On a warm autumn day in early November, pedestrians in downtown Bishkek met an unusual sight: a 500-strong crowd of hijab-sporting female Muslim activists riding bicycles, heading to a state hospital to donate blood. “Passersby were in shock,” laughed Jamal Frontbek kyzy, whose organization Mutakallim helped organize the event. “We wanted to dispel stereotypes. We wanted to do something good for people.”
Mutakallim leads discussions on the role of women in Islam, organizes confidence-building exercises for female Muslims, and advocates for girls’ right to wear hijab in schools. Non-governmental organizations (NGOs) with such Islamic-themed missions sit at the crossroads of an often fraught discourse on the role of Islam in a country where many civil society groups fiercely defend secularism, a Soviet legacy in a country with a lengthy Islamic cultural tradition. Groups like Mutakallim and their more secular counterparts participate together in roundtables and conferences, but often find themselves on opposite sides of heated public debates, most recently about sex-ed.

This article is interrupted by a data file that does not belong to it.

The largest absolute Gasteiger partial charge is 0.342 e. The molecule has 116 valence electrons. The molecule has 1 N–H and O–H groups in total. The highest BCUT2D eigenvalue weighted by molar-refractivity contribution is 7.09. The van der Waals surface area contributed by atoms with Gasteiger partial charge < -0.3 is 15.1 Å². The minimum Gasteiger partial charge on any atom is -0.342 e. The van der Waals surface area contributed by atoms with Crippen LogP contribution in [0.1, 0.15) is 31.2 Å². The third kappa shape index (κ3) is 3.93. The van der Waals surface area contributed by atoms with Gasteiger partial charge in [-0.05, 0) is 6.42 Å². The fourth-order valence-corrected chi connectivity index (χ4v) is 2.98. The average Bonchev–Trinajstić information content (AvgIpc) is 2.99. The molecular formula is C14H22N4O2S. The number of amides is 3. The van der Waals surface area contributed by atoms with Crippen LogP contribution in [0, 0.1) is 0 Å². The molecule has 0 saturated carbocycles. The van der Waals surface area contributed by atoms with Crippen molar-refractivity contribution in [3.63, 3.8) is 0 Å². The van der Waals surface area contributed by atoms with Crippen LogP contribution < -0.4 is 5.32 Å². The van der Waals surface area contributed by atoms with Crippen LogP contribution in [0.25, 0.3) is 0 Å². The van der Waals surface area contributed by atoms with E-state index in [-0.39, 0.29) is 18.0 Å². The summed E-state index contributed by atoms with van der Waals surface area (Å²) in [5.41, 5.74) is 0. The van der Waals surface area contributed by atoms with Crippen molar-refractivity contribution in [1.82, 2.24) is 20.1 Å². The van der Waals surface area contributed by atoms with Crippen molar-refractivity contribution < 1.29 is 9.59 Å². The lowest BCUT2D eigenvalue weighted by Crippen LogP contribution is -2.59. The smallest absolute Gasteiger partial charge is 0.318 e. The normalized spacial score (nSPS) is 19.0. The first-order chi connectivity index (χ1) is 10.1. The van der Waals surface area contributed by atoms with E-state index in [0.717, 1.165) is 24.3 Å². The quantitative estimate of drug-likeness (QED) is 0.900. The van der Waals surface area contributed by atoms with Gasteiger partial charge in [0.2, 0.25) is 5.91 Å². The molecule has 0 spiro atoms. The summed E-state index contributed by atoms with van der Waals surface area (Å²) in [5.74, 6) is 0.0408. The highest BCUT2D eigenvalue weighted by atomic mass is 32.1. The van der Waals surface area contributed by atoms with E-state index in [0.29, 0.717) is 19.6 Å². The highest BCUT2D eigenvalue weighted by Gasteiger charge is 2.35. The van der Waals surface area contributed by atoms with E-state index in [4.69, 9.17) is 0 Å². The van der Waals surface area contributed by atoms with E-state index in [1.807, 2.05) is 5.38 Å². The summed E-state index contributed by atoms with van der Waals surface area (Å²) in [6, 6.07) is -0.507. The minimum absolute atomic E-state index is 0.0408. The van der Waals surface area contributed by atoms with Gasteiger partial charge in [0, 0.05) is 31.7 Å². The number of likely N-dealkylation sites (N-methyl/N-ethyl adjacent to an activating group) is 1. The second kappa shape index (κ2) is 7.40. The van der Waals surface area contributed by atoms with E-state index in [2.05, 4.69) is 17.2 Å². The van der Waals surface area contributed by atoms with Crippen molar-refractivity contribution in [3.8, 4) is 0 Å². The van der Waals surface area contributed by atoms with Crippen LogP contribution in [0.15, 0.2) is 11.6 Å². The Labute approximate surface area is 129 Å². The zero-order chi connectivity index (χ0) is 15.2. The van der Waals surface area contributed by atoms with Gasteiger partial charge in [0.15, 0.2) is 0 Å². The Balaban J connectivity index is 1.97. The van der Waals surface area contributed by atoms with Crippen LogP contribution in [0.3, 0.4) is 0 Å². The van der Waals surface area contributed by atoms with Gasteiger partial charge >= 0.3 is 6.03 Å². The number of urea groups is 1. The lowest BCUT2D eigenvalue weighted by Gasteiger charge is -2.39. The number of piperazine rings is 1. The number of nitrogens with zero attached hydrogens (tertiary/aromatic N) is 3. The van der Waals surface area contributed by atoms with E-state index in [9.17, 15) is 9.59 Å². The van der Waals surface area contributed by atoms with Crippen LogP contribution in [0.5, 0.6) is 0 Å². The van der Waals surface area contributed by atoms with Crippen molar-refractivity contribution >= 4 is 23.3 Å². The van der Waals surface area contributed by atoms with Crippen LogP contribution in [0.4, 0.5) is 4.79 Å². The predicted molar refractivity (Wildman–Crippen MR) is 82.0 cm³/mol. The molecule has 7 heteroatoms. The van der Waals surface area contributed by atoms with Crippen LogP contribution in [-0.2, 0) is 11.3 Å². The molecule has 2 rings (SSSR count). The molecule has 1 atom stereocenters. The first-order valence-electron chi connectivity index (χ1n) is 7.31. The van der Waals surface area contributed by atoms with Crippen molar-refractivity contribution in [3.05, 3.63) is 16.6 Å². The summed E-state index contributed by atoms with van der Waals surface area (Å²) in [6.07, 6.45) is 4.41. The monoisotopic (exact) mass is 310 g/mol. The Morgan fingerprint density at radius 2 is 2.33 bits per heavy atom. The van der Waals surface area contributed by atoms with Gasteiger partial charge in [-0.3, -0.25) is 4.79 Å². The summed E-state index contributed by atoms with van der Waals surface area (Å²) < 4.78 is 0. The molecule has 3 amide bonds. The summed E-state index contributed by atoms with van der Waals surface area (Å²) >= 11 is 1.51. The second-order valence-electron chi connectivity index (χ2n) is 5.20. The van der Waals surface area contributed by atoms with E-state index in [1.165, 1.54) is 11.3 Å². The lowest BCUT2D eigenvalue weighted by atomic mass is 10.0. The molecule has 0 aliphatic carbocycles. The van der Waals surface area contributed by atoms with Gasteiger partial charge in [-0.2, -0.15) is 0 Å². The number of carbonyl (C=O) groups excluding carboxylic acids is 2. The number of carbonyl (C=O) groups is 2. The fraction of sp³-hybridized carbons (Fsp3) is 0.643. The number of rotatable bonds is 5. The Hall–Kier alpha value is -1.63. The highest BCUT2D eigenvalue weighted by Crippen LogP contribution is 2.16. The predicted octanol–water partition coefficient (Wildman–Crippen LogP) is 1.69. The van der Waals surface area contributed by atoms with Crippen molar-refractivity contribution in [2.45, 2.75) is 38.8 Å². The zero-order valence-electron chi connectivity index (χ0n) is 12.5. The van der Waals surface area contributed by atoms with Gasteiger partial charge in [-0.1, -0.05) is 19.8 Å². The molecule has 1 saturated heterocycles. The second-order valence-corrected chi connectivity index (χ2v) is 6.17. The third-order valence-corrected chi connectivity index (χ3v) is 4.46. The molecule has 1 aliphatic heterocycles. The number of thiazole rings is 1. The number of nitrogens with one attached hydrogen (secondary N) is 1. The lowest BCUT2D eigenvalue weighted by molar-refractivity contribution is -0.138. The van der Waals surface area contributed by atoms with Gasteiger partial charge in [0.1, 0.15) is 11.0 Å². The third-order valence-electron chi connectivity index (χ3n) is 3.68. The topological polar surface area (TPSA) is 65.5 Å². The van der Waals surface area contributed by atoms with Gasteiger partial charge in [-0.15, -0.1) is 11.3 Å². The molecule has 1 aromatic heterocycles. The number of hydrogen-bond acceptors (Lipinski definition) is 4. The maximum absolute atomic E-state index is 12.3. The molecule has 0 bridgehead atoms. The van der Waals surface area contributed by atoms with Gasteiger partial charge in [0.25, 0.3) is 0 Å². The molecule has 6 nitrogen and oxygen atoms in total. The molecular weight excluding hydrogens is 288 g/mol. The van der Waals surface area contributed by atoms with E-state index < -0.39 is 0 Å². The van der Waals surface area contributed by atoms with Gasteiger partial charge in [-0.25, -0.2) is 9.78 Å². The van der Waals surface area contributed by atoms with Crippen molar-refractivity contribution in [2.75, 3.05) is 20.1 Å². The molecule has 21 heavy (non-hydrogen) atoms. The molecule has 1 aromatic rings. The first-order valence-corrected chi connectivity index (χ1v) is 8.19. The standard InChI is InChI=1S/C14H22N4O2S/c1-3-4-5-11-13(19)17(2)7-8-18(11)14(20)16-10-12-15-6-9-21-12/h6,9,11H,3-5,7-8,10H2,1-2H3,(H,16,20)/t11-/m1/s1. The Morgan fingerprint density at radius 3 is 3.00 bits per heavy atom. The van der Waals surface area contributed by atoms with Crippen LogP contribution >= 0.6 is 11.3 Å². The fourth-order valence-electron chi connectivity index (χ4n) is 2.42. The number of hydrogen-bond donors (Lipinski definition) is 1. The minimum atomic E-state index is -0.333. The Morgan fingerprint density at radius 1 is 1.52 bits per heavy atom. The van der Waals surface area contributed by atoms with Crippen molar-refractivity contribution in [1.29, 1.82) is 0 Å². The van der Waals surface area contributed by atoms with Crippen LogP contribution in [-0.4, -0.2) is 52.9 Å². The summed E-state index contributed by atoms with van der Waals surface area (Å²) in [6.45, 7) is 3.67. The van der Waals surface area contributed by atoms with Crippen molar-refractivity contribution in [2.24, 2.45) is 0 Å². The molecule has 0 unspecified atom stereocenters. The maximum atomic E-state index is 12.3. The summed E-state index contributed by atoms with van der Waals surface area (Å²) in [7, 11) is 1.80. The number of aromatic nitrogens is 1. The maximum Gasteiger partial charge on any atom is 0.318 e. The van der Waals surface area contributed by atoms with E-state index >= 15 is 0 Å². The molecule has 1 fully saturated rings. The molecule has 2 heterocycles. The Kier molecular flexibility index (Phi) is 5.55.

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Chris Rickleton is a Bishkek-based journalist.